Breastfeeding provides an important source of antibodies to protect against disease as the baby’s own immune system develops during the first year. It is also a learned process; none of us (not even your baby) are born knowing how to do it. To improve your chance of breastfeeding success:
- Try to breastfeed within the first hour of birth. This helps your uterus contract and provides valuable colostrum. Also ask to have your baby room-in with you at the hospital so you can feed on demand.
- Have a nurse or lactation consultant check how your baby latches on while you’re still in the hospital. While it might be uncomfortable when your baby latches on, it shouldn’t be painful. If it hurts badly enough to make you grimace every time, then you may not have the right position*.
- Prepare for your milk to come in. This occurs on about the third or fourth day after birth. Make sure you have several well-fitting nursing bras, and don’t forget to pack one in your hospital bag.
- Plan to breastfeed about 6-8 times in every 24-hour period. Your baby is good at giving hunger signals: rooting around searching for your nipple; putting his hand in his mouth and looking increasingly alert. Always feed on demand.
- Try not to introduce a bottle or other nipples, including pacifiers, until breastfeeding is well established. The thrusting motion required to nurse is different from that required to suck a nipple, and Baby could get confused.
- Stay hydrated to ensure your body can make enough milk. A good idea is to sip from a glass of water when nursing.
- Nurse in a calm environment to help your milk let down.
Common Breastfeeding Challenges
Here are the most common breastfeeding-related problems and how you can avoid them:
- Sore and cracked nipples. Check the *position of the baby when she latches on: Aim the nipple toward the the baby’s upper lip/nose. You might need to rub the nipple across the top lip to get your baby to open his/her mouth. The baby’s head should be tilted slightly back.
Smooth lanolin over your nipples after each nursing session; and let your nipples air dry after each nursing session. Also, alternate which breast you start on for each session. Put a safety pin or plastic bracelet on your wrist on the side of your bra that was just used to help you remember. And limit nursing to 5 to 10 minutes on each side initially until your nipples toughen up (just a few days).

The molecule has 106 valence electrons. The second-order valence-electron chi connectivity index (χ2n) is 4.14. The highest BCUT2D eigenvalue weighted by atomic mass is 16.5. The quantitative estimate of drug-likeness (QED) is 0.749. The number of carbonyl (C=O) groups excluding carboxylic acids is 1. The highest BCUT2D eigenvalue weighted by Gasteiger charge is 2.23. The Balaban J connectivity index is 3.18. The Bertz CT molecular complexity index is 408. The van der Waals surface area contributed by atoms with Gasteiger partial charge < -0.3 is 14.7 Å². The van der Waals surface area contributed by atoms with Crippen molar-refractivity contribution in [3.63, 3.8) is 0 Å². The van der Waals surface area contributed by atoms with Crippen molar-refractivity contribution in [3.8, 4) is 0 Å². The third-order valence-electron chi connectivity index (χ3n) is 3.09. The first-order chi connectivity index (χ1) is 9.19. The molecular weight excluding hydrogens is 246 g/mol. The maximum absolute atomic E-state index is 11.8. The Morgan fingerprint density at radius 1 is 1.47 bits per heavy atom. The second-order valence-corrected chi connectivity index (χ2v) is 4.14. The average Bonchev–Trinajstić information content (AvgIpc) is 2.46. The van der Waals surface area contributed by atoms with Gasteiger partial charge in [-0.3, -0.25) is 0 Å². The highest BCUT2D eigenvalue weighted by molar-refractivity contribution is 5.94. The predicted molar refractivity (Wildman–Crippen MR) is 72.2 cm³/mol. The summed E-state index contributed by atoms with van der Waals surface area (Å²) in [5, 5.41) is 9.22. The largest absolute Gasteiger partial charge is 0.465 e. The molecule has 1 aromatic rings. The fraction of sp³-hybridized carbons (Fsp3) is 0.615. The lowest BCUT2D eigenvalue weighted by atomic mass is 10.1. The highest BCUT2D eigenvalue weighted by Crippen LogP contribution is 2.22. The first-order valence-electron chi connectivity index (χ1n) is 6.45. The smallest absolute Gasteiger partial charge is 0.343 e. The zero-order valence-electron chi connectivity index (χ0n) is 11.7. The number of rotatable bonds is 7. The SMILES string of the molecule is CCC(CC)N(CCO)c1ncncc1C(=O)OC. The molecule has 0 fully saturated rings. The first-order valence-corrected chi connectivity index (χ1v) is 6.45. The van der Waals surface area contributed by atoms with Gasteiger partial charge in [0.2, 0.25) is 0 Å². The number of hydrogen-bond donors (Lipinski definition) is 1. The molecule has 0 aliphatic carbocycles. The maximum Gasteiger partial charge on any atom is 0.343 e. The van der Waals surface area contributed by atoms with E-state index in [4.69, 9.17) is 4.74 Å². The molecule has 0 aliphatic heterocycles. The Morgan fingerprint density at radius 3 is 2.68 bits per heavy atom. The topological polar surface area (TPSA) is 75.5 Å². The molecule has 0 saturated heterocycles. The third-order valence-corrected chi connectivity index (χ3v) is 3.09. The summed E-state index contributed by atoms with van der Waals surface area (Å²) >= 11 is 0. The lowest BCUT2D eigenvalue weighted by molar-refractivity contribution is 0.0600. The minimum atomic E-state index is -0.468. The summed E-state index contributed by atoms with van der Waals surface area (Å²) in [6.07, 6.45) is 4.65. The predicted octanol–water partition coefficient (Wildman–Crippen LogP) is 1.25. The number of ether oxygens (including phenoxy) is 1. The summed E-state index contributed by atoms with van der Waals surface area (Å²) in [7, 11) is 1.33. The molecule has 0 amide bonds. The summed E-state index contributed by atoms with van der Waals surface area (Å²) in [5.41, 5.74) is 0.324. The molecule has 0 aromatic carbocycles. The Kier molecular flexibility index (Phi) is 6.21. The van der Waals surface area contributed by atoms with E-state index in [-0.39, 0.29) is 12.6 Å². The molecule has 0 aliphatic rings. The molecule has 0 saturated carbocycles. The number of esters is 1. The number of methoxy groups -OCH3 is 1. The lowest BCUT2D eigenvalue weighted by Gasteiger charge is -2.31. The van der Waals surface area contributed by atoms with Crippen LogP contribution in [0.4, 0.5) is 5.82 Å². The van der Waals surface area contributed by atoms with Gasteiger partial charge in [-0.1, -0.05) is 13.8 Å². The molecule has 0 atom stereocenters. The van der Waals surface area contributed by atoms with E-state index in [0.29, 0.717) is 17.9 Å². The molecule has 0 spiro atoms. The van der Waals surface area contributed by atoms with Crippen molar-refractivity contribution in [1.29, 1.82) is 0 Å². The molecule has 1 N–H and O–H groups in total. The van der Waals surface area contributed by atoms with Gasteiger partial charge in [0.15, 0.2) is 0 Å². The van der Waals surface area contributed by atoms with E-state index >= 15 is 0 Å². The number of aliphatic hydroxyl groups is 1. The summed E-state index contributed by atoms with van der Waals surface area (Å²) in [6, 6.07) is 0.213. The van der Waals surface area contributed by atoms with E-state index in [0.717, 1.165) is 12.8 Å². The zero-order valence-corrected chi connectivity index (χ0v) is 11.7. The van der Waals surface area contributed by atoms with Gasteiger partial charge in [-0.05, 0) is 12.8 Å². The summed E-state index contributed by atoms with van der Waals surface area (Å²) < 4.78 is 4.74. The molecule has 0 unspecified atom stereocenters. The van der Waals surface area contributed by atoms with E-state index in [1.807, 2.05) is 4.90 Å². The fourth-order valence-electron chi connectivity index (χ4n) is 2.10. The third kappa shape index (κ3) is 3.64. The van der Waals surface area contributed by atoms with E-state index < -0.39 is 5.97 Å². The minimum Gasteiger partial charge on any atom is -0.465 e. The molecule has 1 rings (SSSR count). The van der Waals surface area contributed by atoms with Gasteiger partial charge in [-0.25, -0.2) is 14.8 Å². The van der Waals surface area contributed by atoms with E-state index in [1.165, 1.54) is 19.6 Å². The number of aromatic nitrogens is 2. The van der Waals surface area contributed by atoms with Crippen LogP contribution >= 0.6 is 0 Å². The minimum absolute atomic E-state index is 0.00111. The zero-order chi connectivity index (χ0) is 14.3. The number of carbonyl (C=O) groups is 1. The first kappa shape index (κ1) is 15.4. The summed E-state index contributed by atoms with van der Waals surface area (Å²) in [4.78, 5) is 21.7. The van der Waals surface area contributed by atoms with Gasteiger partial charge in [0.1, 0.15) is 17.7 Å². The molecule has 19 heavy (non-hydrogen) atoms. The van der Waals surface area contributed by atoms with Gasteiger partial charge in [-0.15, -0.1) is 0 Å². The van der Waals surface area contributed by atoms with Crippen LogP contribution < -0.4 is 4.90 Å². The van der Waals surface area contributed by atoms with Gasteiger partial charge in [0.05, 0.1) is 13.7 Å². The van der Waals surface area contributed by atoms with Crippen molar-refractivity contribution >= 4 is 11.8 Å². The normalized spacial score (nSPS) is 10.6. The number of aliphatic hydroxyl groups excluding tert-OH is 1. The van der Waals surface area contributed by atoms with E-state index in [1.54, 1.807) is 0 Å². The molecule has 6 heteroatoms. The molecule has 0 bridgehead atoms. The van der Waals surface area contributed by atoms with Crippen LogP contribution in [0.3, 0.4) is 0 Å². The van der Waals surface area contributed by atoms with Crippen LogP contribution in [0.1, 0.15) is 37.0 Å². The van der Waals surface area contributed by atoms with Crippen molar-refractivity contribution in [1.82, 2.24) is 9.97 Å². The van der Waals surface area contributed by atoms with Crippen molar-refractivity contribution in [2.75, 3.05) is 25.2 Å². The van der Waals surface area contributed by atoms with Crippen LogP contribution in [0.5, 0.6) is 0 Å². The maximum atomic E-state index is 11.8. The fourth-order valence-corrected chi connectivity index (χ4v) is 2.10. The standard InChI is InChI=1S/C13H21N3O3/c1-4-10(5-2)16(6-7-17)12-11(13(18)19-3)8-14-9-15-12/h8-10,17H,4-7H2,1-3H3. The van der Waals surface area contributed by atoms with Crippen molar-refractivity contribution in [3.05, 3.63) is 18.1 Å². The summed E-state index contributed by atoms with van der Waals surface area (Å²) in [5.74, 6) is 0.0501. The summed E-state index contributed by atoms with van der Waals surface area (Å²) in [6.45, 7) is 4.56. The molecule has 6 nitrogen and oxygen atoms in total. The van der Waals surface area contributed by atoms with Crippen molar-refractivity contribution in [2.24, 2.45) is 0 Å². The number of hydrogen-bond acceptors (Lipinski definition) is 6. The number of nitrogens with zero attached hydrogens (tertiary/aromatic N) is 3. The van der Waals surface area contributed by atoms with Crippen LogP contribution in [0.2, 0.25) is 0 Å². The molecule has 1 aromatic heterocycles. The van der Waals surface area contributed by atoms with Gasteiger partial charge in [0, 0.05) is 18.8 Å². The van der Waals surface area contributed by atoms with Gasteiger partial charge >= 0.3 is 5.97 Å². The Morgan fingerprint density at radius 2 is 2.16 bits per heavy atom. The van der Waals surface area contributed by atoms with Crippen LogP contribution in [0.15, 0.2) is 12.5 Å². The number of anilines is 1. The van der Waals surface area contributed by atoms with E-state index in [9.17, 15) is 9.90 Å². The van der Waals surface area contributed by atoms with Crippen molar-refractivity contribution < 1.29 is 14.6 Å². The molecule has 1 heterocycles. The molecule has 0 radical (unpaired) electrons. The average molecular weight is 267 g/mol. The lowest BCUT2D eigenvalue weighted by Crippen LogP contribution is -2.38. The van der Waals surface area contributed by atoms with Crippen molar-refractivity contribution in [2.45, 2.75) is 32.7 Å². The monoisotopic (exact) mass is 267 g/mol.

- Engorgement (overly full breasts) or blocked milk duct. Warm compresses, letting warm water run over your breasts in the shower, or laying cabbage leaves on your breasts can help relieve some of the pressure.
- Mastitis or breast infection. If you feel like you have the flu and one breast is red, hot and sore, you probably have mastitis. Contact your Physiotherapist immediately. You might need an antibiotic. In the meantime, keep nursing and/or pumping on that side as much as you can, even though it hurts. If you do take antibiotics, add a probiotic (good bacteria such as lactobacillus) supplement, or eat a container of live culture yogurt every day, to help prevent the next complication: thrush.
- Thrush. Thrush is a fungal infection that can form on the breast and be passed between your breast and the baby’s mouth. Overly moist breasts, sore or cracked nipples, following a diet high in sugar or yeasty foods or taking antibiotics, birth control pills or steroids can all throw your body’s natural yeast levels out of control and lead to thrush. Symptoms are very sore nipples, achy or painful breasts or pink, flaky, shiny, itchy or cracked nipples.
Your baby may have little white spots in her mouth, or a diaper rash that won’t heal. You will need to treat both your breasts and the baby’s mouth with a prescription antifungal or with the over-the-counter antifungal gentian violet. To prevent thrush, air-dry your nipples, use nipple pads in your bra, wear a clean bra every day, and reduce the amount of sugar and yeasty products in your diet.
Increasing Milk Supply
Breastfeeding is a basic supply-and-demand activity. The more you nurse, the more milk your body makes. So when your baby goes through a growth spurt and seems to be nursing all the time, keep in mind she’s signalling your body to up the milk production for her new